On a small budget of approximately USD 120,000, they have forged effective interventions with measurable effects on the ecosystem and on their communities in a defined span of time. The ecological effects were observed in terms of lowered carbon emissions and waste diverted from local landfills, helping reduce the pressure on landfills and lowering emissions further. In the process, their project created employment opportunities for young people and women and has increased the income of households in the community. The food they grew was also distributed to people in the community who work as manual labourers (in earth works, construction and more) and to widows and elderly people in the community who are unable to provide for themselves.
As the number of teams in the region grows and their impact scales, we will see the growth of sustainable food systems, access to clean / renewable energy, and the emergence of a new green economy.
Our role is to build the social, operational, reporting and financial infrastructure of the Gigatonne strategy. Our goal is to establish 1,000 teams worldwide, located in strategic climate flashpoints, who working together will provide an at-scale response to the climate crisis and open up pathways to a green economy for the millions of people who remain the most vulnerable to climate warming. The Gigatonne Open Protocols will guide teams in developing their prototypes while the Gigatonne Open Reporting Platform will collect, audit and share the impact and performance data to ensure measurable impacts and accountability.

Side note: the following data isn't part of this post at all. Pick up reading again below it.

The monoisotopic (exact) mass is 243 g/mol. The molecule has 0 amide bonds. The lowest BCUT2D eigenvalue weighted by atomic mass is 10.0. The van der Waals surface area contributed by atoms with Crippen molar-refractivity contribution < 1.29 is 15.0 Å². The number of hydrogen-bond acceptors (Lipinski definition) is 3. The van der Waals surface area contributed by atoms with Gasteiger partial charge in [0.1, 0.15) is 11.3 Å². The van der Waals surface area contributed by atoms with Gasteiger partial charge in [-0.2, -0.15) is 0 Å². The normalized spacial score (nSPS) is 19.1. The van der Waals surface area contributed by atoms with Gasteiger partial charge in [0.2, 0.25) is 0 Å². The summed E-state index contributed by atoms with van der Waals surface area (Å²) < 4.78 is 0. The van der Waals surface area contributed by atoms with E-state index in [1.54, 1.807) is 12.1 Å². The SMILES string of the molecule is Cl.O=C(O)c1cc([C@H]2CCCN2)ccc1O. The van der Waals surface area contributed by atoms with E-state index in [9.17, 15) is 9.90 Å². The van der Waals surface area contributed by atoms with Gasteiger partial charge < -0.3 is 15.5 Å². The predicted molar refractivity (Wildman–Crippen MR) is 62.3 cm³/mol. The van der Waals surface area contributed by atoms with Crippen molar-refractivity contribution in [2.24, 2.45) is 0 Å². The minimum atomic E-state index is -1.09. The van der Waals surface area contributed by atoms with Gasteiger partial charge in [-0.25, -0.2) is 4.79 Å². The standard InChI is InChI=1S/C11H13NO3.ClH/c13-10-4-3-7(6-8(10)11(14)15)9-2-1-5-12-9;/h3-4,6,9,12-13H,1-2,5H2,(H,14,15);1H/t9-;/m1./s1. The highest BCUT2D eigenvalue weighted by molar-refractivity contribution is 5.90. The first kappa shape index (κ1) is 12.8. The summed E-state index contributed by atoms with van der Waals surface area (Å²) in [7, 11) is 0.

The Gigatonne strategy arises from a deep understanding of the nature of complex challenges. Our team has extensive experience across philanthropy, civil society, the private and public sectors. We are former CEOs, strategists, researchers, project managers, and community organisers. We have managed multi-billion-dollar foundations and agile startups and have collectively supported thousands of people in tackling complex challenges, from global food systems to youth disemployment. Given our deep sectoral expertise and wide networks of relationships to draw on, we are confident in growing our footprint.
 Youth unemployment, underemployment, informal employment and working poverty are concerns in virtually every part of the world and especially in developing countries. ILOSTAT data indicate that in 2019 the global youth NEET rate (not in employment, education or training) stood at 22% where it has hovered for the past decade. This means that at least 1 in 5 young people are not able to acquire livelihood skills through education or work. Young people who are not in education, employment or training are more likely to suffer social and economic exclusion. See here for more.